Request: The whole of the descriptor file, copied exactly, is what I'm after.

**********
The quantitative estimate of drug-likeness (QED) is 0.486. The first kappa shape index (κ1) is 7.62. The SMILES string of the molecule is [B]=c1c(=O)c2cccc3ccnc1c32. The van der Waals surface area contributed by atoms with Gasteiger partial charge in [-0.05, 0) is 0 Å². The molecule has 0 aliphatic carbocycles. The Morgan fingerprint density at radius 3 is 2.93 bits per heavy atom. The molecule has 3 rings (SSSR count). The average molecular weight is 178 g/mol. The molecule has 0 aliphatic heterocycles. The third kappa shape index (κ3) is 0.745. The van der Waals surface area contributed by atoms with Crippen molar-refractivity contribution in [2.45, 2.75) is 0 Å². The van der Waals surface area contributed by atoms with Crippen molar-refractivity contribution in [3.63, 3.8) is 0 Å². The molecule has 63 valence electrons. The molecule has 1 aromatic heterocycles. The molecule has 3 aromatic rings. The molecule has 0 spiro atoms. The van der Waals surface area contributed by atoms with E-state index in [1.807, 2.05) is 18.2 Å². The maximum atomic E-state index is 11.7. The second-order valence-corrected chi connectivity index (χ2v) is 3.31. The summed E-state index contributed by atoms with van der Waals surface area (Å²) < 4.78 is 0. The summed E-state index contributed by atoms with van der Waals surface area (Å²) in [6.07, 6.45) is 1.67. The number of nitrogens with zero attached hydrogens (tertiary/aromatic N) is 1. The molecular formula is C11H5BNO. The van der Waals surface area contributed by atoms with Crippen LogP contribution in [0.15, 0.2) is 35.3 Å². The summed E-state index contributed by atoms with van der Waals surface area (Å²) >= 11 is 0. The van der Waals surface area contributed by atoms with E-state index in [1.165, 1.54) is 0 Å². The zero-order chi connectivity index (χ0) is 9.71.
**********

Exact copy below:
The quantitative estimate of drug-likeness (QED) is 0.486. The first kappa shape index (κ1) is 7.62. The SMILES string of the molecule is [B]=c1c(=O)c2cccc3ccnc1c32. The van der Waals surface area contributed by atoms with Gasteiger partial charge in [-0.05, 0) is 0 Å². The molecule has 0 aliphatic carbocycles. The Morgan fingerprint density at radius 3 is 2.93 bits per heavy atom. The molecule has 3 rings (SSSR count). The average molecular weight is 178 g/mol. The molecule has 0 aliphatic heterocycles. The third kappa shape index (κ3) is 0.745. The van der Waals surface area contributed by atoms with Crippen molar-refractivity contribution in [2.45, 2.75) is 0 Å². The van der Waals surface area contributed by atoms with Crippen molar-refractivity contribution in [3.63, 3.8) is 0 Å². The molecule has 63 valence electrons. The molecule has 1 aromatic heterocycles. The molecule has 3 aromatic rings. The molecule has 0 spiro atoms. The van der Waals surface area contributed by atoms with E-state index in [1.807, 2.05) is 18.2 Å². The maximum atomic E-state index is 11.7. The second-order valence-corrected chi connectivity index (χ2v) is 3.31. The summed E-state index contributed by atoms with van der Waals surface area (Å²) < 4.78 is 0. The summed E-state index contributed by atoms with van der Waals surface area (Å²) in [6.07, 6.45) is 1.67. The number of nitrogens with zero attached hydrogens (tertiary/aromatic N) is 1. The molecular formula is C11H5BNO. The van der Waals surface area contributed by atoms with Crippen LogP contribution in [0.15, 0.2) is 35.3 Å². The summed E-state index contributed by atoms with van der Waals surface area (Å²) >= 11 is 0. The van der Waals surface area contributed by atoms with E-state index in [1.165, 1.54) is 0 Å². The zero-order chi connectivity index (χ0) is 9.71.